The weather started shifting on Friday and I knew that having a truly spectacular sunset was a long shot. The clouds were expected to be moving in from the southwest. Because of this, I stuck around in town and tried to time another run with the end of daylight. I reached the hill above the town of Livingston, Montana right at sunset. A few layers of clouds drifted east, pushed by the strong winds. The mountains and town were extremely pretty, but the colors above never showed up. I wasn’t bummed at all though, the last rays of light from this viewpoint are always worth the quick climb. The moon was bright and everything was alright.
The weather on Saturday was challenging. The day started out sunny, but by 2pm, the edge of the incoming storm had arrived. I was debating staying in town once again, but I had no reason to not try to catch a sunset somewhere. Because the weather was far from nice, I went to northern tip of Paradise Valley, Montana, just a short drive from town. At the boat launch, I weathered the winds and walked along the Yellowstone River, hoping that the clouds above would turn to any shade that wasn’t white, gray or black. Looking down into Paradise Valley, the scene was painted with the colors of a subtle Easter celebration. Light pinks, soft blues, off-whites and a splash of peach covered the sky, while the mountains below looked cold and gray. An arrow made of rock pointed upriver and toward the colors, as if to tease me about how much better it was down near Yellowstone National Park.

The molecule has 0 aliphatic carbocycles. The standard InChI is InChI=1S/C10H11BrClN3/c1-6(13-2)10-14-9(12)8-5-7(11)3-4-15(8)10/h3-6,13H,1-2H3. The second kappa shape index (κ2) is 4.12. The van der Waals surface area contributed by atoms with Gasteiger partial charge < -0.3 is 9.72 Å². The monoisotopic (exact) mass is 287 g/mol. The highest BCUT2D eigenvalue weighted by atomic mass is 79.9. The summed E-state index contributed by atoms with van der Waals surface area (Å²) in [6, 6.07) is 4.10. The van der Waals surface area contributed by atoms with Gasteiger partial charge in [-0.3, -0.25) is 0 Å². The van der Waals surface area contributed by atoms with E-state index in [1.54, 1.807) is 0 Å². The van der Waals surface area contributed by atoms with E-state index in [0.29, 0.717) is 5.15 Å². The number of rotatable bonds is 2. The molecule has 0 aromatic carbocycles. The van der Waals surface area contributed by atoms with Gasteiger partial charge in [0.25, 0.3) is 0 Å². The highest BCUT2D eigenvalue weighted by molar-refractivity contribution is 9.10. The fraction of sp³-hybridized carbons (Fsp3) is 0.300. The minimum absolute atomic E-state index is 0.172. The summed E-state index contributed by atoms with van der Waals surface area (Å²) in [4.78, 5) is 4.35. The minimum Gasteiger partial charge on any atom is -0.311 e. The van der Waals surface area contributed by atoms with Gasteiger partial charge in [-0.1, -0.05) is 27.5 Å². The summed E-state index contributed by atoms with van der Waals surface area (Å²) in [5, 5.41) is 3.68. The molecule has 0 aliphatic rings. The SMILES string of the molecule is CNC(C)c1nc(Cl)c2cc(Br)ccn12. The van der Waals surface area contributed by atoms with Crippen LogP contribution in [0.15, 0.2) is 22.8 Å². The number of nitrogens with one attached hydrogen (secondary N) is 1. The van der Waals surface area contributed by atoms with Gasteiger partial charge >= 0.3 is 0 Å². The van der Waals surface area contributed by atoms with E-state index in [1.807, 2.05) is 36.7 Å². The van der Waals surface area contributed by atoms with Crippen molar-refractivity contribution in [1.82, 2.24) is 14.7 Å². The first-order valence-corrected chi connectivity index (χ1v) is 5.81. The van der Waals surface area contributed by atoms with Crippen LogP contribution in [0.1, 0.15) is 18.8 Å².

The storm arrived in full force on Sunday afternoon, dumping snow on Livingston. Despite the windchill of 12 degrees, I went out running during sunset. Predictably, this was the least colorful sunset. An inch of snow fell during my 45 minute run and from the overlook on the hill, visibility was extremely low. Even, or especially, with the snow, this was a cool sunset to see and one that I wouldn’t have seen if I didn’t set this goal for myself. Clouds hung just overhead and falling flurries obscured the mountains and edge of town from sight. The white turned to gray, the gray turned to black and just like that, my week of sunsets was over.
Take the Seven Day Sunset Challenge
For the next seven days, I challenge you to go out and watch every single sunset. What started as just a random project to collect pictures became an engrained ritual. I am now somehow more addicted to sunsets and I want you to be too. For the next seven days, be outside for sunset. You don’t have to explore a National Park or drive to scenic areas for sunsets. Just go on a short walk, be it down the street or to a park for sunset. If it rains, wear a jacket. If it snows, layer up. No matter what, just be somewhere outdoors for sunset.
That is it.
For seven days. You don’t need to take pictures or write about it.
Just try it for a week.
I enjoyed it and think you will too.